Göppingen Gö 1 (Wolf)
Design and development
Conceived as a rival to the Grunau Baby, it was the first product of the newly formed Sportflugzeugbau Göppingen Martin Schempp firm. It was a conventional, strut-braced high-wing design of wooden construction, incorporating a wheel aft of the loaded centre of gravity to ease ground handling, as well as aero-tow and winch launches.
Of very similar construction to the Grunau Baby, the Wolf had strut-braced high-set monoplane wings supported on a pylon aft of the cockpit. The hexagonal-section fuselage was constructed largely of wood with plywood skinning and the wings and tail surfaces were plywood-skinned back to the main spars with wooden-framed fabric-covered rear portions. The undercarriage consisted of rubber-sprung skids under the nose and tail with a fixed mainwheel aft of the loaded centre of gravity.
Stressed for aerobatics, one example was purchased by Alan Cobham’s National Aviation Day displays, and was flown under tow directly to London by Joan Meakin. During early flying with the Wolf it gained a reputation for dangerous spinning characteristics, which resulted in the Gö 1 being grounded in 1938, pending incorporation of modified, longer-chord, slotted ailerons.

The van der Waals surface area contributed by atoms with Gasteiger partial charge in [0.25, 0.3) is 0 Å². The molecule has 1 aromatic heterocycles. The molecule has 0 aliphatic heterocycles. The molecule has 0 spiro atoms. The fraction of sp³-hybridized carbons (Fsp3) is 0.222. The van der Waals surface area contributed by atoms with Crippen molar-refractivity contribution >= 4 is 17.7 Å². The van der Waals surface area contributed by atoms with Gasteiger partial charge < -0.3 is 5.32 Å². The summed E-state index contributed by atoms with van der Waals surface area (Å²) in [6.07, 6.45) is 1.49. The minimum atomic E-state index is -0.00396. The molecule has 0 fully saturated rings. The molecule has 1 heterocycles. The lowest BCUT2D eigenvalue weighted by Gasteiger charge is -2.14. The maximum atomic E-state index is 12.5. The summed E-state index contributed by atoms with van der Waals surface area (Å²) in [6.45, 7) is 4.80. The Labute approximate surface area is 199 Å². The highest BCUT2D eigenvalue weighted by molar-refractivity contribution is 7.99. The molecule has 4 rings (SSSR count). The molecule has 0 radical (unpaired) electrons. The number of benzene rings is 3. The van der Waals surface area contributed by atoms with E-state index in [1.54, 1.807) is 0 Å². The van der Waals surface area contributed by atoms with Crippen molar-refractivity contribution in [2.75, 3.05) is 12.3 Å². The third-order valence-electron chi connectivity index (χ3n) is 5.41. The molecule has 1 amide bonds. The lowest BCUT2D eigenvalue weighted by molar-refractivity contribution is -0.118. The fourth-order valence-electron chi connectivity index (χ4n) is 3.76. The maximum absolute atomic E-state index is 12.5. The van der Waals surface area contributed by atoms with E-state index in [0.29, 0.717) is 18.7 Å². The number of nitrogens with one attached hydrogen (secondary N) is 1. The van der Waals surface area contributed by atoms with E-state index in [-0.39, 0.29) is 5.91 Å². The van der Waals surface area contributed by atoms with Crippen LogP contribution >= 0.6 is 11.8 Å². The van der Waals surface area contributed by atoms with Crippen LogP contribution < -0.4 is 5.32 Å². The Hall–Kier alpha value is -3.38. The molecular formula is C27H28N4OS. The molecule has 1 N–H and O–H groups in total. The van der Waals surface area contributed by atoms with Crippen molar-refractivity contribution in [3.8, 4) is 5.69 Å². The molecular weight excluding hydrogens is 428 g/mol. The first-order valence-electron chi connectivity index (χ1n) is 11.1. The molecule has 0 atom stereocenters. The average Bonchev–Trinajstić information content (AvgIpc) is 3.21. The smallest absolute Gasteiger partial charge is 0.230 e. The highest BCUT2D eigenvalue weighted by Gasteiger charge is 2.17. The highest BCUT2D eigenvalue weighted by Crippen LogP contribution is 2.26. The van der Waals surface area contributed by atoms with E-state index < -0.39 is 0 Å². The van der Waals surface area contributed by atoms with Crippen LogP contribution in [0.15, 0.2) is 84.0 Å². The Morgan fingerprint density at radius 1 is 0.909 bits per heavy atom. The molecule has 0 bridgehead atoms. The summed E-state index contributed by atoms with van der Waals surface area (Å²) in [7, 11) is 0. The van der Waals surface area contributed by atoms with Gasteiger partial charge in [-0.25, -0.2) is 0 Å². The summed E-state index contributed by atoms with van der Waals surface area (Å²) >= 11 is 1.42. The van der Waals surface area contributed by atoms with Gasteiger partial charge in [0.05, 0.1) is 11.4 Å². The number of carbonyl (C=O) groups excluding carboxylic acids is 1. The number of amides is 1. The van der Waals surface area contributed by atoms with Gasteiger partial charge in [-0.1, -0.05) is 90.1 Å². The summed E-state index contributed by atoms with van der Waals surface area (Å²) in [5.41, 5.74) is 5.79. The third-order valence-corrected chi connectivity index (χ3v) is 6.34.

The cost of the required modifications proved uneconomic for the majority of owners and the majority of Gö 1s never flew again and only three are known to have survived in museums. One is still operational in Germany at Schempp-Hirth GmbH. On June 30st 2018 Tilo Holighaus made a 74 Km cross country flight with it.
Specifications (Gö 1 Wolf)
Length: 6.3 m (20 ft 8 in)
Wingspan: 14 m (45 ft 11 in)
Wing area: 15 m2 (160 sq ft)
Aspect ratio: 13
Airfoil: Göttingen 535
Empty weight: 145 kg (320 lb)
Gross weight: 220 kg (485 lb)
Rate of sink: 0.96 m/s (189 ft/min)
Lift-to-drag: 17 at 72 km/h (45 mph)
Wing loading: 14.66 kg/m2 (3.00 lb/sq ft)